Page:Dictionary of National Biography volume 35.djvu/27

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ment to whig principles, his native Whithorn, and his native whisky.

McCulloch contributed seventy-six articles to the ‘Edinburgh Review’ between 1818 and 1837. Minor miscellanea are: 1. ‘Observations on the Duty on Seaborne Coal and on the Peculiar Duties and Charges on Coal in the Port of London, founded on the Reports of Parliamentary Committees and other Official Documents,’ London, 1831, 8vo. 2. ‘Observations on the Influence of the East India Company's Monopoly on the Price and Supply of Tea, and on the Commerce with India, China, &c.,’ London, 1831, 8vo. 3. ‘Historical Sketch of the Bank of England, with an Examination of the Question as to the Prolongation of the Exclusive Privileges of that Establishment,’ London, 1831, 8vo. 4. ‘Observations illustrative of the Practical Operation and Real Effect of the Duties on Paper, showing the expediency of their Reduction or Repeal,’ London, 1836, 8vo. 5. ‘Statements illustrative of the Policy and Probable Consequences of the Proposed Repeal of the existing Corn Laws, and the Imposition in their stead of a Moderate Fixed Duty on Foreign Corn when entered for Consumption,’ London, 1841 (3rd edit.), 8vo. 6. ‘Memorandums on the Proposed Importation of Foreign Beef and Live Stock, addressed to Alexander Murray, Esq., M.P.,’ London, 1842, 8vo. 7. ‘Sketch of the Life and Writings of Adam Smith, LL.D.,’ Edinburgh, 1855, 8vo. 8. ‘Considerations on Partnerships with Limited Liability,’ London, 1856, 8vo. 9. ‘An Essay on Weights and Measures,’ appended to Nicholl and Fowler's ‘Handy-Book of Weights and Measures,’ London, 1860, 8vo.

McCulloch, William (1816–1885), resident at Manipur, McCulloch's eldest son, born on 28 Feb. 1816, in the parish of St. Cuthbert's, co. Edinburgh, attended the Edinburgh High School; joined Addiscombe as a cadet, on the nomination of James Rivett Carnac, on 15 Feb. 1833, and receiving a commission as ensign 12 Dec. 1834, arrived at Fort William 21 July 1835. He was appointed successively to 56th native infantry at Dinapore (8 Aug. following), to 30th native infantry at Benares (12 Aug.), and to 13th native infantry at Bareilly (24 Sept.), and he commanded the detachment at Deoleeah, employed on cordon duty. Becoming lieutenant 18 Feb. 1839, he was appointed interpreter and quartermaster to his corps in July 1839, and assistant to the political agent at Manipur or Munnipore in April 1840. Although he temporarily acted as superintendent of Cachar from 2 Feb. to 7 Nov. 1842, he continued to hold his office at Manipur till the middle of 1845, when he was promoted to the post of political agent there. He obtained the rank of captain 30 June 1848, and of major 4 Sept. 1857, and retired from the army with the rank of lieutenant-colonel 31 Dec. 1861. In 1863 his place at Manipur was taken by Assistant-surgeon Dillon, but Dillon's failure to manage the natives led to a resumption of the office by McCulloch late in 1864. He finally retired in 1867, and died in 1885. He was author of an ‘Account of the Valley of [Manipur or] Munnipore and the Hill Tribes,’ Calcutta, 1859 (information kindly procured from the India office by H. Galbraith Reid, esq.).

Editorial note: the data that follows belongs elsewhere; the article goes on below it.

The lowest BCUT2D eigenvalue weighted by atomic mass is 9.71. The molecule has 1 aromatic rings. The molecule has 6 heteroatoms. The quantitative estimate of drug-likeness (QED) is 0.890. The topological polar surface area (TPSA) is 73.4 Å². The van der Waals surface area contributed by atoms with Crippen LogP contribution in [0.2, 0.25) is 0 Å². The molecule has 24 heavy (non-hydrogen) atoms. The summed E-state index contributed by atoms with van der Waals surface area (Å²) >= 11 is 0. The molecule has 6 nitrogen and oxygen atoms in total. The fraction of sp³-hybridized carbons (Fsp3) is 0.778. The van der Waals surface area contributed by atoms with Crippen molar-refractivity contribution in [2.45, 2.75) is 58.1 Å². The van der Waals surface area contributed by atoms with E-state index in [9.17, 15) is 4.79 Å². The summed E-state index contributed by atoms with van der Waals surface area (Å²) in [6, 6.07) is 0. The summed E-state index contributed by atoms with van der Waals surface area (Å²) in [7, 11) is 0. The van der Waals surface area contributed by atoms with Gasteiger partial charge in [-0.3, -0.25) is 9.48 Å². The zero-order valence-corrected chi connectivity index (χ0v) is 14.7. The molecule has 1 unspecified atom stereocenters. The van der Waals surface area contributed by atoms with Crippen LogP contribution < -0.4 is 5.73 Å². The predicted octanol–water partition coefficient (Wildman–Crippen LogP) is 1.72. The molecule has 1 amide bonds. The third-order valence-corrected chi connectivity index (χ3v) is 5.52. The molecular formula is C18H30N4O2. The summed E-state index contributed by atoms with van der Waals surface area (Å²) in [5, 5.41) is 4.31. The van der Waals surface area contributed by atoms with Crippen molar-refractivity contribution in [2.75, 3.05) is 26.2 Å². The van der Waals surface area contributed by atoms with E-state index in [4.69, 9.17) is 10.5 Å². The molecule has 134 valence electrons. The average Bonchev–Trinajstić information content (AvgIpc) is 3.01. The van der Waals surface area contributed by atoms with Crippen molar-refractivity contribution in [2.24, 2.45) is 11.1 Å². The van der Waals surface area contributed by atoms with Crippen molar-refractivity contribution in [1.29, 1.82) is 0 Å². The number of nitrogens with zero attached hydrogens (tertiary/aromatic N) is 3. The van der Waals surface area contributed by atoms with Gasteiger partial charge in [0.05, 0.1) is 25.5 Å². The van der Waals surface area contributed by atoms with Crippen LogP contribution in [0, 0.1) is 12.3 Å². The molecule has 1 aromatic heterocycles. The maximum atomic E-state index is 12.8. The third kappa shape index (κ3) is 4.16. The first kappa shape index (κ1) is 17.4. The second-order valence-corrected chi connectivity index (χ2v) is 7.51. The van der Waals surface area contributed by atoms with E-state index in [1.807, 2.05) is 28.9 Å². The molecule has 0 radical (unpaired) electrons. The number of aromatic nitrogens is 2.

[Scotsman, 12 Nov. 1864; Gent. Mag. 1838 pt. i. p. 311, 1865 pt. i. p. 111; Reid's Biog. Notice of J. R. McCulloch, prefixed to the Dictionary of Commerce, ed. 1869; Biblioteca dell' Economista, 1ma serie, vol. xiii., 2nda serie, vol. iii.; Conversations Lexikon, 10th ed. Leipzig, 1851, &c.; Vapereau's Dict. des Contemp.; Bain's Life of James Mill; Cockburn's Life of Lord Jeffrey, i. 277, ii. 377; Macvey Napier's Selections from the Corresp. of the late Macvey Napier; Henry Cockburn's Letters, p. 131; Blackwood's Edinburgh Magazine, xxxii. 60, xxxv. 836 et seq.; Pryme's Autobiographic Recollections, 1870, p. 127; Notes and Queries, 5th ser. x. 262; A Letter to the Shareholders and Council of the University of London on the Present State of that Institution, 1830; Leonard Horner's Letter to the Council of the University of London, 1830; Observations on a Letter addressed by Leonard Horner, esq., to the Council of the Univ. of London, 1830; private information.]

J. M. R.

MACCURTIN, ANDREW (in Irish MacCruitin) (d. 1749), Irish poet, was born at Maghglas, in the parish of Kirmorry, co. Ciare. His parents had a small estate there, and belonged to a famous literary clan of Thomond. Cenllach MacCurtin, ollamh [i.e. chronicler] of Thomond. who died in 1376; Giolladuibin MacCurtin, ollamh of Thomond, and harper, who died in l404; Seancha MacCurtin, ollamh of Thomond, who died in 1434: and Geonann MacCurtin, the best student of history in his time in the south of Ireland, who died in 1436, were all of their family. Andrew became a schoolmaster in his native parish, and now and then made journeys through the country, reciting poems and studying antiquities. He was hereditary ollamh to the O'Briens, and was a great authority on the pedigrees of the families of Munster, many of which he recorded. Edward O'Brien of Ennistymon and Sorley MacDonnell of Kilkee were his chief patrons. Two of his poems had a wide repute in Clare, and are still remembered where Irish is spoken there. One, written about 1720, is in praise of Sorley